12/15/2006 1:00AM

Smoke Mountain keeps a-climbing


Smoke Mountain turned in a strong performance in Thursday's feature race at Fair Grounds, leading every step of the way to win a fourth-level optional claimer by 7 1/4 lengths. A 3-year-old gelding by Smoke Glacken, he broke alertly under Robby Albarado and zipped through six furlongs in the excellent time of 1:10.37 as the 9-5 favorite.

Smoke Mountain is now undefeated in three starts since being claimed by trainer Tom Amoss for $30,000 at Turfway Park in September. He came into Thursday's race off two consecutive allowance victories at Mountaineer Park, and Amoss was happy to see that his form translated to the Fair Grounds.

"I think with Smoke Mountain the jury was out," said Amoss. "He won two very good races at Mountaineer, but we didn't know if he had to have his track to run those races. We were optimistic but we didn't know if we'd get the same result we saw at Mountaineer."

Amoss is not certain about Smoke Mountain's next assignment.

"He came out of the race in good shape," said Amoss. "He's not a big horse so we'll give him some rest and we'll go from there. The next step would probably be stakes competition."

Albarado gaining momentum

Robby Albarado, who has won the jockey title at Fair Grounds seven times, completed a riding triple Thursday at the New Orleans oval to give him eight wins at the meet. Albarado won the fifth race aboard 7-1 shot Mt. Splendor with an aggressive pace-pressing ride, battling with early leader Regwell through the stretch to win by a head.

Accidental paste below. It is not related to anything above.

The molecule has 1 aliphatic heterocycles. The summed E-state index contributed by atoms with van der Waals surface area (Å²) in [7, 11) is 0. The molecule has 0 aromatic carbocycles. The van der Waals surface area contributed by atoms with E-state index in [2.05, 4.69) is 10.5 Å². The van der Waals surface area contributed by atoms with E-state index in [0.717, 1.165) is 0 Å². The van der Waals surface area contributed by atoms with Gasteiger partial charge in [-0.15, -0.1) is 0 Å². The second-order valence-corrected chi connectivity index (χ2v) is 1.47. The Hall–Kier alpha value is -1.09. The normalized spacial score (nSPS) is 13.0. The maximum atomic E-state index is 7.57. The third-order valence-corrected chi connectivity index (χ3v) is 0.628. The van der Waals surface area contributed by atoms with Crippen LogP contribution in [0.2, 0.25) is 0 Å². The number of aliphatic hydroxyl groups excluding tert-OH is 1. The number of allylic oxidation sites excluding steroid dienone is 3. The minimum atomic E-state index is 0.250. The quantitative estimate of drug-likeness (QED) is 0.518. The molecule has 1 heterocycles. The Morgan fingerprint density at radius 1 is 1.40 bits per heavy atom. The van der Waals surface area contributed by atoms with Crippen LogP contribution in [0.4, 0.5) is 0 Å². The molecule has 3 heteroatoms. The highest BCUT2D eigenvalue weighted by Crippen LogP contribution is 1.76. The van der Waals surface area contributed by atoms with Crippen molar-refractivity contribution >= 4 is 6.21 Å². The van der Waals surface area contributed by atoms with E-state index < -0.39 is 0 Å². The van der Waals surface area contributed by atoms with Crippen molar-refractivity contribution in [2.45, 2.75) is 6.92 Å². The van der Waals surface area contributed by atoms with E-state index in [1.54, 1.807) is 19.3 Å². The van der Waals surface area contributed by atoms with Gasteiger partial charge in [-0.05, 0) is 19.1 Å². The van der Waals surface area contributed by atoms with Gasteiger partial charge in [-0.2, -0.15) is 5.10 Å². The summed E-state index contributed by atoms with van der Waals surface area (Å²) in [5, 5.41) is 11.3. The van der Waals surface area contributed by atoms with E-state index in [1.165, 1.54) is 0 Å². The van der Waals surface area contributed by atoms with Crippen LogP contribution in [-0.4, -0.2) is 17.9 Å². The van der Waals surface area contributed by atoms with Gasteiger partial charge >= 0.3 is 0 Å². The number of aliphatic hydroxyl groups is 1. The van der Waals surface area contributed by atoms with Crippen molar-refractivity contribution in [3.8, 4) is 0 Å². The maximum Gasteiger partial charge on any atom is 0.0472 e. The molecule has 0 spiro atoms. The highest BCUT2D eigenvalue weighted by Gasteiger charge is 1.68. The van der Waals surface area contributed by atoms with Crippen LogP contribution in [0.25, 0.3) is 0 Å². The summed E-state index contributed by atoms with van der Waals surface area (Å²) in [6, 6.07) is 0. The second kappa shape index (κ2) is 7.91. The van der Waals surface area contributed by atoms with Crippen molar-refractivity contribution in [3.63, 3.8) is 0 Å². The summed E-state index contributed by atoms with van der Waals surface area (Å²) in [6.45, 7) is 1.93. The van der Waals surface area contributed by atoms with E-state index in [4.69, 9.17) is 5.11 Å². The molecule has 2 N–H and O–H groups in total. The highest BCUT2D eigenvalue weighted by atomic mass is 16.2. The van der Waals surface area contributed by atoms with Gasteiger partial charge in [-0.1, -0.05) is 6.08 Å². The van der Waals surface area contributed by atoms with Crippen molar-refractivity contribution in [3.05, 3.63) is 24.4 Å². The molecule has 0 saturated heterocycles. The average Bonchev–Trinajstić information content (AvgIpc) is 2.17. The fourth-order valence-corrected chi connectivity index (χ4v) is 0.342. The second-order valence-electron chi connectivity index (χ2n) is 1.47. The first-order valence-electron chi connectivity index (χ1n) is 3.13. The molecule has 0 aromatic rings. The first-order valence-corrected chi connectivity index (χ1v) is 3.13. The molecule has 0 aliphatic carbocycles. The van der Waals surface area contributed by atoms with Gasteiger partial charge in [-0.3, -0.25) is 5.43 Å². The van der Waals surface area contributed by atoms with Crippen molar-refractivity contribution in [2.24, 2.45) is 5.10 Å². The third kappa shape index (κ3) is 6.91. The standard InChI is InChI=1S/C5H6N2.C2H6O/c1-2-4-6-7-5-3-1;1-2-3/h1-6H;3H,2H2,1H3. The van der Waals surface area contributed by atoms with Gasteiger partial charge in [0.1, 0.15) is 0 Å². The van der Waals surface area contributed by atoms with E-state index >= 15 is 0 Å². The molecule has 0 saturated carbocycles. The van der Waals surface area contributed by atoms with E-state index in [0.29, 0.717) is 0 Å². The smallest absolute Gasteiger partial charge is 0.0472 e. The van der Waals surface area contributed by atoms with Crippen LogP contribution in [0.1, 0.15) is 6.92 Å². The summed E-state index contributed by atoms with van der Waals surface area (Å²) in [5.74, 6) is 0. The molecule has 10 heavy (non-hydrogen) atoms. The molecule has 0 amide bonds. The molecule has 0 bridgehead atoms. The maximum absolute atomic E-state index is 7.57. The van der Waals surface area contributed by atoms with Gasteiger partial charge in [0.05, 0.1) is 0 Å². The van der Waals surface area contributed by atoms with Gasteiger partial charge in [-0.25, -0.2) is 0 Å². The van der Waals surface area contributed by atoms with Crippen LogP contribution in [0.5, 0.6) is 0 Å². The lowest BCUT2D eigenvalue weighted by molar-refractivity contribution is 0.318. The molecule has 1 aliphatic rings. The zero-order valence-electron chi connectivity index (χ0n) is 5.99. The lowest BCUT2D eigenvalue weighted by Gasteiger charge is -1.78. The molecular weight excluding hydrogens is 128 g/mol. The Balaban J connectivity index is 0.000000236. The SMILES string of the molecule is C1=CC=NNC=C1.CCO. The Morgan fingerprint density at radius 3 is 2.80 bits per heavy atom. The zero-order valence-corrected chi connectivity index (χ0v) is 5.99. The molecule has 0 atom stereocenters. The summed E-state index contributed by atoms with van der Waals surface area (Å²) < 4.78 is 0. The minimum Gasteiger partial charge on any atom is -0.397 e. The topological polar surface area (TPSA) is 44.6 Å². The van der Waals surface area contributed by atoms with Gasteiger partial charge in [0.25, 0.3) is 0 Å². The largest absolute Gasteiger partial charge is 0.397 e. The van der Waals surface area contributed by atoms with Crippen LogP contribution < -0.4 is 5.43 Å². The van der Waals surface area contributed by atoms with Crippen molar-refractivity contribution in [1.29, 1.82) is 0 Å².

"I definitely had to find something extra in that last quarter," he said. "I was in front by a head or maybe half a head, so when it's that close you got to dig down for something else."

In the eighth race Albarado coasted by 5 1/2 lengths with the good-looking filly Ocean Current, who won like a 2-5 shot is supposed to. Albarado capped his triple in the feature aboard the sharp sprinter Smoke Mountain.

Through Thursday, apprentice James Talamo is far ahead in the jockey standings with 20 wins, but Albarado, who always arrives at Fair Grounds a couple of weeks into the meet after finishing the Churchill Downs fall meeting, isn't conceding anything yet.

"I've never been in front in December, ever," he said. "It's March when you get the trophy. I've lost a little time, but I'm patient."

Some workouts are lost in the fog

It was not that Fair Grounds horsemen suddenly decided to stop breezing their stock five furlongs this week - though a glance at the Fair Grounds work tabs might suggest as much. What happened was fog, heavy fog that blanketed the track and obscured the view of clockers trying to record works on Thursday and Friday mornings. The fog was so dense that clockers stationed at the half-mile pole stand could not even see horses breaking off for five- or six-furlong works, to say nothing of seven-furlong breezes that would have started around the clubhouse turn. The rest of the clocking crew situated in the Fair Grounds grandstand - including head clocker Michelle Salvino - had the same problem.

"Couldn't see anything," said longtime Fair Grounds clocker Billy Pettingill. "We started them all at the half-mile pole and ended them at the finish."

The fog cleared toward the end of training, allowing clockers to get a few three-furlong works: 19 of them were recorded Thursday, as was one six-furlong gate work. The gate crew, Pettingill said, was hesitant to break horses out of the starting gate during training hours, since the gate is located in a chute at the head of the track's homestretch, and there was no way of knowing what might have been coming from the other direction.

More dense fog was forecast through the weekend.

- additional reporting by Marcus Hersh